Thou shalt not: The Ten Commandments of Social Media (2)

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[Part 1]

In the last blog, I was pondering why there was such a reaction amongst social media experts when Wetherspoon’s chain of pubs shut down all it’s social media. I concluded that if a business takes to advertising itself on social media, then it should do so with a goal of being joyful, so that joy can be a reward in and of itself. Otherwise they might not be rewarded at all.

It seems to be that we all have this rule of life in business, in self-help, in spirituality, in dieting, in relationships, in health which is:

If you do the right thing you will be rewarded.

It is a fallacy. People with experience and wisdom can tell you what what worked for them, but they cannot guarantee that it will work for you. There is no fool proof way of getting the desired result.

Social media has only been around for about 10 years. I like the way people are describing it as the biggest social experiment in history but honestly, who knows if it is? In all the blogs and articles I read in which social media experts put forward their opinions on Wetherspoon, each had the same four points:

  1. It was a big mistake and there will be consequences.
  2. The reason they weren’t more successful was that they were doing it wrong.
  3. The CEO/owner’s decision seemed to be based more on personal opinion than on proper analysis, and thus, implied it had to be wrong.
  4. We’ll all have to wait and see what the impact, if there is any, will be.

These four points are so generic as to be useless and not worth the effort of the breath it took to utter them. I’ve heard them all before applied to many areas of life such as religion, self-help, business success, diets and fitness, health, etc.

People are unique so one size doesn’t fit all and people have almost killed themselves following rules which are not good for them.

We all love rules and theories to win, like game theory and how to write a bestseller and all the other how-to’s.  We have a hankering for order and for a reduction in uncertainty. This is because from birth we are conditioned to follow a lot of rules. We are also conditioned at school to compete as we believe that there is never enough to go around and there has to be a winner who takes all, losers and underdogs.

In the last blog I compared social media experts to the CofE because it struck me that social media experts are wandering around like the people in Deuteronomy trying to make order out of chaos by making up rules about what to eat with what and which cloth should be woven with another. The social media peeps are have rules about what to tweet and which facebook ads to buy. They are trying to make order out of the chaos of social media. They don’t know how it works really, no one does, in the same way we don’t know the reason for life, but we all want to make it manageable and have some control over what is happening.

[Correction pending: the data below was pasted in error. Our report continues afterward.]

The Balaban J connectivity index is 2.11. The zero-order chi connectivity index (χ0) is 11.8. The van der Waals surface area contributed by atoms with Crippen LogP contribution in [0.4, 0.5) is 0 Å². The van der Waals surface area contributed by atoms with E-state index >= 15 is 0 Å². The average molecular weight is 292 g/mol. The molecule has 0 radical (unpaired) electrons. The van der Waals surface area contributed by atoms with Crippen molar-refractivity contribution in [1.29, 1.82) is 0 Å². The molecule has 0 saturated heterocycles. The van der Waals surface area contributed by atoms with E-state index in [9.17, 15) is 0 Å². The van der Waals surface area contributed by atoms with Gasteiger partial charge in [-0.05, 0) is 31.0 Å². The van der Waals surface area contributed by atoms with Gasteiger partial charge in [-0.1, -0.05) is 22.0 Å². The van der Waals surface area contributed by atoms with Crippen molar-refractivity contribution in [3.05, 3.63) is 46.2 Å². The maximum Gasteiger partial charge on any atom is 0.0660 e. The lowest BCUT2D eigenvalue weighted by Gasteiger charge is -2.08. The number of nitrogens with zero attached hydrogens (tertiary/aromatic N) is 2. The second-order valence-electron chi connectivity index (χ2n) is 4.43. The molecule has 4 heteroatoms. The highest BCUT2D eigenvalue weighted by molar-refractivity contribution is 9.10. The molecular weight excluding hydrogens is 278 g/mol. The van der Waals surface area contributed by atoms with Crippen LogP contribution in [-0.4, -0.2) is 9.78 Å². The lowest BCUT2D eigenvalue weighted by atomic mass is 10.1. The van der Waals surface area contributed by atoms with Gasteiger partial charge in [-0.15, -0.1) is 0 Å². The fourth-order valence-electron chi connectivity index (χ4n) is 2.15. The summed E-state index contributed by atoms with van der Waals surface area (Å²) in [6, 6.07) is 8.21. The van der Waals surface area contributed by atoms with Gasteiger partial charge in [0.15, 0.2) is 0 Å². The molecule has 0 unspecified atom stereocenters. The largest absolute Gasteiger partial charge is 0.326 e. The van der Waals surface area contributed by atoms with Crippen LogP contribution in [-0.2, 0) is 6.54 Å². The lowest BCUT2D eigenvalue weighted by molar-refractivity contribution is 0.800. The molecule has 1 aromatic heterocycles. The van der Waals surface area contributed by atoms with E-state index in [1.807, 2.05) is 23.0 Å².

For some followers their advice might be useful, for others it might be a complete soul sucking waste of time. To paraphrase, Iyanla Vanzant in a brilliant talk on the Hay House World Summit 2018, you can rub the Torah on your head for five years or read all the psalms (or tweet til the cows come home) it doesn’t mean you will gain enlightenment. And, by that I am using the Buddhist definition of knowing yourself and what is best for you and your business/health/spiritual practice. Just ‘cos an ‘expert’ said to do it, doesn’t mean it’s what you need.

I’ve already said that I think we take a lot of our patriarchal and bad behaviour online. I said it about women  viewed as objects and also about trolling and flaming. It seems that social media marketing has taken all it knows about what to do in the physical world and plonked that online too and called it the connection economy, just an empty fancy word for marketing. And, why do we believe that they know what they are talking about? Because we are so afraid of not getting our rewards. And we are afraid of missing out.

I can count on one hand people I know who have a genuine interest in other people and who listen and hear what other people say for no other purpose than to know all about them. It is powerful and captivating to be in the presence of these people. It is a special, dare I say sacred, experience.

And yet, in business active listening an ersatz version is taught so that people can pretend to listen and sneak in their (nearly always economic) agenda, which leave us feeling had, a lot like a  lot of social media marketing. All those ads in the space where people were just being social for no other reason than joy of connection. And, we’ve all see the articles: How to sell yourself without feeling grubby, and the one that gets me every time which is Be authentic, which doesn’t mean that at all, it is a sort of doublespeak about how to effectively spam people online with stuff they don’t want and get them to buy it.  There is nothing authentic about getting people to do stuff you want them to do regardless of what they want.

I love a bit of social media – the medium is the message – it extends my capacity as a human being in that I can talk to more people with the sole purpose of lighting up our days and feeling better about this shared experience called life.   But, when business people are literally spamming the whole of twitter with their ads ‘cos some expert told them to do it, it is time for that chaos to be ordered. It isn’t right, and mark my words, it won’t be rewarded.


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